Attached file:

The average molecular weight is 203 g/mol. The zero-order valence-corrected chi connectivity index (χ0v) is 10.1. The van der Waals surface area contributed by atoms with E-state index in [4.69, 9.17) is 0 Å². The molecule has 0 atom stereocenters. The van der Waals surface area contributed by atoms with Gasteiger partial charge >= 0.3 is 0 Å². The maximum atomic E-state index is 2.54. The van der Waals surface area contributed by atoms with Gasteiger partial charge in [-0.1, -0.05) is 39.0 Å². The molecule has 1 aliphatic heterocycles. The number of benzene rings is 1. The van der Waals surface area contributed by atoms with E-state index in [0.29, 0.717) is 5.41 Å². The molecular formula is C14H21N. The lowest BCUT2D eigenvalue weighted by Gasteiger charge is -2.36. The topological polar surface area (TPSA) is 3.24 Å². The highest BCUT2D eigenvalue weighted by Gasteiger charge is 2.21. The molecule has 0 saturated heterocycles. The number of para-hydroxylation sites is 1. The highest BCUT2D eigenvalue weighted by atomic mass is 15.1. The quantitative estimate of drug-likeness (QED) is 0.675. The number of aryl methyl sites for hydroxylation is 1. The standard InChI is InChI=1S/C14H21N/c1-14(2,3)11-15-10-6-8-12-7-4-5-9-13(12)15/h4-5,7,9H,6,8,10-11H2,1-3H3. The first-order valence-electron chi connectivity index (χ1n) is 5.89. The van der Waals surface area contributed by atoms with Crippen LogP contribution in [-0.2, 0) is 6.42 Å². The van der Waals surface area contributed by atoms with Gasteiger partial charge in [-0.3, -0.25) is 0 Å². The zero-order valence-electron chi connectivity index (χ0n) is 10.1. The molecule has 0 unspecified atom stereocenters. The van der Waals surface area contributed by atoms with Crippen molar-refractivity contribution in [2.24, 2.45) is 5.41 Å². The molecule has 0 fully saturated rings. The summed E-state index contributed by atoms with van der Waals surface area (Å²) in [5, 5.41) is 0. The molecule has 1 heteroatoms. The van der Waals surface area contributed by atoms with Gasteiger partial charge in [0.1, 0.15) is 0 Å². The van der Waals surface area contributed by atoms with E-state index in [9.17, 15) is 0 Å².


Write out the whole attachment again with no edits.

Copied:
The average molecular weight is 203 g/mol. The zero-order valence-corrected chi connectivity index (χ0v) is 10.1. The van der Waals surface area contributed by atoms with E-state index in [4.69, 9.17) is 0 Å². The molecule has 0 atom stereocenters. The van der Waals surface area contributed by atoms with Gasteiger partial charge >= 0.3 is 0 Å². The maximum atomic E-state index is 2.54. The van der Waals surface area contributed by atoms with Gasteiger partial charge in [-0.1, -0.05) is 39.0 Å². The molecule has 1 aliphatic heterocycles. The number of benzene rings is 1. The van der Waals surface area contributed by atoms with E-state index in [0.29, 0.717) is 5.41 Å². The molecular formula is C14H21N. The lowest BCUT2D eigenvalue weighted by Gasteiger charge is -2.36. The topological polar surface area (TPSA) is 3.24 Å². The highest BCUT2D eigenvalue weighted by Gasteiger charge is 2.21. The molecule has 0 saturated heterocycles. The number of para-hydroxylation sites is 1. The highest BCUT2D eigenvalue weighted by atomic mass is 15.1. The quantitative estimate of drug-likeness (QED) is 0.675. The number of aryl methyl sites for hydroxylation is 1. The standard InChI is InChI=1S/C14H21N/c1-14(2,3)11-15-10-6-8-12-7-4-5-9-13(12)15/h4-5,7,9H,6,8,10-11H2,1-3H3. The first-order valence-electron chi connectivity index (χ1n) is 5.89. The van der Waals surface area contributed by atoms with Crippen LogP contribution in [-0.2, 0) is 6.42 Å². The van der Waals surface area contributed by atoms with Gasteiger partial charge in [-0.3, -0.25) is 0 Å². The zero-order valence-electron chi connectivity index (χ0n) is 10.1. The molecule has 0 unspecified atom stereocenters. The van der Waals surface area contributed by atoms with Crippen molar-refractivity contribution in [2.24, 2.45) is 5.41 Å². The molecule has 0 fully saturated rings. The summed E-state index contributed by atoms with van der Waals surface area (Å²) in [5, 5.41) is 0. The molecule has 1 heteroatoms. The van der Waals surface area contributed by atoms with Gasteiger partial charge in [0.1, 0.15) is 0 Å². The van der Waals surface area contributed by atoms with E-state index in [9.17, 15) is 0 Å².